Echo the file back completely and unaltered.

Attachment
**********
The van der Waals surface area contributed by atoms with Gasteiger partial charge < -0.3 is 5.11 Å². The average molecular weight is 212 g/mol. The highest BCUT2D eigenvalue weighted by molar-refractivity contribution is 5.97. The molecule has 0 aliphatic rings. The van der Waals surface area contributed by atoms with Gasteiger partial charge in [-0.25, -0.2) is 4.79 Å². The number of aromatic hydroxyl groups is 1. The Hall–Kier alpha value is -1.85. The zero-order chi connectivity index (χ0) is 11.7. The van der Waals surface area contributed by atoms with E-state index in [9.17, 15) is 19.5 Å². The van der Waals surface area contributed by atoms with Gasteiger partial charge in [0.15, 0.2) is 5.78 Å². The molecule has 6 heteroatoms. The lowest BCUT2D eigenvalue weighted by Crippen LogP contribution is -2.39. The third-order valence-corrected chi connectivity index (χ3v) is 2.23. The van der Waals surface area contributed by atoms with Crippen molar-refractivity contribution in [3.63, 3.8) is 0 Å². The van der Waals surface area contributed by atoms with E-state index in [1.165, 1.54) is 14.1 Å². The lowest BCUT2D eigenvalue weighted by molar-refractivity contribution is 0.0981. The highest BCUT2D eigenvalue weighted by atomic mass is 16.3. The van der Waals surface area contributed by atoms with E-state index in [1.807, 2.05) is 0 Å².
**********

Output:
The van der Waals surface area contributed by atoms with Gasteiger partial charge < -0.3 is 5.11 Å². The average molecular weight is 212 g/mol. The highest BCUT2D eigenvalue weighted by molar-refractivity contribution is 5.97. The molecule has 0 aliphatic rings. The van der Waals surface area contributed by atoms with Gasteiger partial charge in [-0.25, -0.2) is 4.79 Å². The number of aromatic hydroxyl groups is 1. The Hall–Kier alpha value is -1.85. The zero-order chi connectivity index (χ0) is 11.7. The van der Waals surface area contributed by atoms with E-state index in [9.17, 15) is 19.5 Å². The van der Waals surface area contributed by atoms with Gasteiger partial charge in [0.15, 0.2) is 5.78 Å². The molecule has 6 heteroatoms. The lowest BCUT2D eigenvalue weighted by Crippen LogP contribution is -2.39. The third-order valence-corrected chi connectivity index (χ3v) is 2.23. The van der Waals surface area contributed by atoms with Crippen molar-refractivity contribution in [3.63, 3.8) is 0 Å². The van der Waals surface area contributed by atoms with E-state index in [1.165, 1.54) is 14.1 Å². The lowest BCUT2D eigenvalue weighted by molar-refractivity contribution is 0.0981. The highest BCUT2D eigenvalue weighted by atomic mass is 16.3. The van der Waals surface area contributed by atoms with E-state index in [1.807, 2.05) is 0 Å².